Last Updated: Friday - 09/24/2010
Week of November 10
Angels flank St. Maclou crucifix
Church 'one of the ultimate and purest manifestations of the Gothic art'
St. Maclou -- Feast Day -- November 15
By TED FITZGERALD
Special to the WCR
One of the most spectacular architectural jewels of that city of architectural delights, Rouen, the Church of St-Maclou is visited by thousands of tourists each year. With Notre-Dame Cathedral and St-Ouen Church, it's the most spectacular of the historic city's famed trio of houses of worship.
Said to be "one of the ultimate and purest manifestations of the Gothic art," St. Maclou is featured in most Normandy guidebooks and is a "must" stop in any travel itinerary that includes Rouen.
It represents the end product in Gothic evolution, with its pointed arches, vast expanses of glass and flying buttresses. Called "flamboyant" because of the intricate flame-like d‚cor on vertical faces, its details are bewilderingly complex and almost too much to absorb.
St-Maclou, seventh century missionary bishop, greets visitors off the aisle inside the spectacular right-hand porch entrance to the Church. He is a centuries-old, timeworn, almost-faceless wooden effigy clad in the brown of a monk.
Also known as St-Malo, he was born in present-day Wales, became a disciple of famed seafaring Irish St. Brendan and followed his mentor to France.
There, Malo founded Aleth Abbey on the Brittany coast. As bishop, he gained a reputation as a rugged individual who worked at protecting the weak from oppressive rulers, built churches and made many converts.
Controversy caused him to sail away with his monks but he was later begged to return by his parishioners. Stories about the saint have him undertaking amazing Brendan-like sea voyages and, for example, spending Easter on a whale's back!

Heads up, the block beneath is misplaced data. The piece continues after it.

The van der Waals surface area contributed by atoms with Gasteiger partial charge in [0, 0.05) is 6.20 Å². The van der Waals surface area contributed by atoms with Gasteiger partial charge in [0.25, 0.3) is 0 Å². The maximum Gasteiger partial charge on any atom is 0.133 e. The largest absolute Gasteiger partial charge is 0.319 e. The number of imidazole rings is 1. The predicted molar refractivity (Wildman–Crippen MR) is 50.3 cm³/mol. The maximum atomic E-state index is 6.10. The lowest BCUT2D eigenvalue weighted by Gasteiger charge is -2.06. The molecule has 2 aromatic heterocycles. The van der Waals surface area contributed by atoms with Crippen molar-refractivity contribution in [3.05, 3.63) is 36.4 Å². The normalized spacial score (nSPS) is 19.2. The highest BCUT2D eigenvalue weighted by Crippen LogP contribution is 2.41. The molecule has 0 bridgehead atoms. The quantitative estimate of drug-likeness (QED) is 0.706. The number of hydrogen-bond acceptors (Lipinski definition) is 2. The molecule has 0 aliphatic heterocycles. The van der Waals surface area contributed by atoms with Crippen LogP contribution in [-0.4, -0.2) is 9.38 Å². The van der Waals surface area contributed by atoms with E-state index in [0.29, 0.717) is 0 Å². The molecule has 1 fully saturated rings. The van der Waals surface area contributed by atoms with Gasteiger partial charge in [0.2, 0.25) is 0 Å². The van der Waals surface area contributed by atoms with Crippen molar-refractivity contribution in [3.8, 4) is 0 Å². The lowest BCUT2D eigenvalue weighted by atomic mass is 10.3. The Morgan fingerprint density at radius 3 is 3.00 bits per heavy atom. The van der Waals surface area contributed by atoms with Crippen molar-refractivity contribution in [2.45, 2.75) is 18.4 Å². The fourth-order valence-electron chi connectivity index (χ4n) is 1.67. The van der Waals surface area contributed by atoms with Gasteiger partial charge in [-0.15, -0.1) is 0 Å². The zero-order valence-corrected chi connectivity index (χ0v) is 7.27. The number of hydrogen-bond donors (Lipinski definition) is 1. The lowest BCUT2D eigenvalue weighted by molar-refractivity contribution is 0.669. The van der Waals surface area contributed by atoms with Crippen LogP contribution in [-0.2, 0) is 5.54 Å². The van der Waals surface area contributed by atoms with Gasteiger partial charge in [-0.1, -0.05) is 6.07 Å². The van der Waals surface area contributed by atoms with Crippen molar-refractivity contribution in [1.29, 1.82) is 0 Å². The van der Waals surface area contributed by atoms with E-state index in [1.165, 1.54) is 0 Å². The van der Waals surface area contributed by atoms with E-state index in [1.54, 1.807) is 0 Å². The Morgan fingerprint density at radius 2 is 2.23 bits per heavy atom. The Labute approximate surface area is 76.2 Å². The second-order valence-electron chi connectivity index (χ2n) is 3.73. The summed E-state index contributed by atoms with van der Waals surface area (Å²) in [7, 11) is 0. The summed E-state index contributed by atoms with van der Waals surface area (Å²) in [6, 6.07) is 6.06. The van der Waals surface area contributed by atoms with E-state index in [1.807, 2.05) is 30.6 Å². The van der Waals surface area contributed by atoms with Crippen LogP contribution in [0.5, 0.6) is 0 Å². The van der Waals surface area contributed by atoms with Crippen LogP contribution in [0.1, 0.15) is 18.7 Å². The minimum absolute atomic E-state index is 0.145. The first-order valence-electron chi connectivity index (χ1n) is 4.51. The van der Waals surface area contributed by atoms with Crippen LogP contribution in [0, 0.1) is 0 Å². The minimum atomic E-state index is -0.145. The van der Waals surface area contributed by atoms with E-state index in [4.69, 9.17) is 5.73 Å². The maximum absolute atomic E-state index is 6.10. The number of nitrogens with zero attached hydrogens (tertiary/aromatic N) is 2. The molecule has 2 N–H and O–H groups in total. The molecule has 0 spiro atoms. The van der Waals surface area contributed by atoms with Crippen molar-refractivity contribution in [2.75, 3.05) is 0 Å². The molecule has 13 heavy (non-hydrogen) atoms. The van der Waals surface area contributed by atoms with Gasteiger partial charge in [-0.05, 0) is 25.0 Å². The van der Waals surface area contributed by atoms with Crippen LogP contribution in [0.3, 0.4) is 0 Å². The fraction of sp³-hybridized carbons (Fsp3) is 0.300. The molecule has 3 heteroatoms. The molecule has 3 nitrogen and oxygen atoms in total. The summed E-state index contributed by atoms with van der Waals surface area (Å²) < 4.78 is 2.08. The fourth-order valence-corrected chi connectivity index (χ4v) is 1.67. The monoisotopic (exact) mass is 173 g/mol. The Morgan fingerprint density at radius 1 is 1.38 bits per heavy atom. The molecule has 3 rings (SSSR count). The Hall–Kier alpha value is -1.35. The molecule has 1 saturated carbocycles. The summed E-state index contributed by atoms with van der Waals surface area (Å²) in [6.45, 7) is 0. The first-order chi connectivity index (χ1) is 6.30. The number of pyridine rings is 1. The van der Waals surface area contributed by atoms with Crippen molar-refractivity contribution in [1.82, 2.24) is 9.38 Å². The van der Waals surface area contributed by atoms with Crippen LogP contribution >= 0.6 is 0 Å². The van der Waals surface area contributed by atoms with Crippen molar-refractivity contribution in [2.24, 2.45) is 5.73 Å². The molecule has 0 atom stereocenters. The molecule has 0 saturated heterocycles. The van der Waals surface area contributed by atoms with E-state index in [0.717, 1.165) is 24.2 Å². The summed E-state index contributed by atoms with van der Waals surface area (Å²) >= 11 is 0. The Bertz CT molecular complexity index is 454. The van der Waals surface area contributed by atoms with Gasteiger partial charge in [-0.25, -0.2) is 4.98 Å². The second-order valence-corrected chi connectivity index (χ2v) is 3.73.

In 1152, 500 years after Malo's death, the bishopric was moved to a nearby islet and renamed St-Malo-de-l'Isle, later to become the important port of St. Malo.
After the 15th century 100 Years War, Rouen became the centre of progressive Gothic design, the flamboyant, that included in addition to the tracery, ornate additions and pinnacles on towers on towers. And in the city, the apogee of this trend was reached in Eglise St-Maclou, begun in 1436 under English occupation and consecrated in 1521.
The church survived attempts to burn Rouen to impede the Allied advance during the Second World War but was damaged by an air raid, which destroyed the choir and blew out most of the historic windows. It was not until 1980 that restoration permitted the church to re-open to the public.
Old buildings crowded around the church make it difficult to get a good overview of the entire fa‡ade and tower. With its "flaming" tracery the fa‡ade is overwhelming as is the one-of-a-kind five-porch west front of St-Maclou.
The building remains faithful to its original design centred on the transept crossing despite being almost 100 years under construction. The only really "new" part is the 19th century spire above the lantern at the crossing.
Inside, a huge Gloria suspended above the main altar features a crucifix flanked by two angels. Dominating the choir, it's visible from all parts of the church.
Radiating chapels that surround the chevet have been restored after near-destruction in the June 4, 1944 air raid.
Many historic sites surround the ancient church. Popular is the Aitre St-Maclou, a medieval, half-timbered charnel house noted for its macabre carvings.
Or visitors can dine on fresh Normandy mussels in Waldheims Restaurant across from the church chevet where, to their astonishment, the street-side view is that of an old stone fountain, attached to the church wall, which features two imps relieving themselves.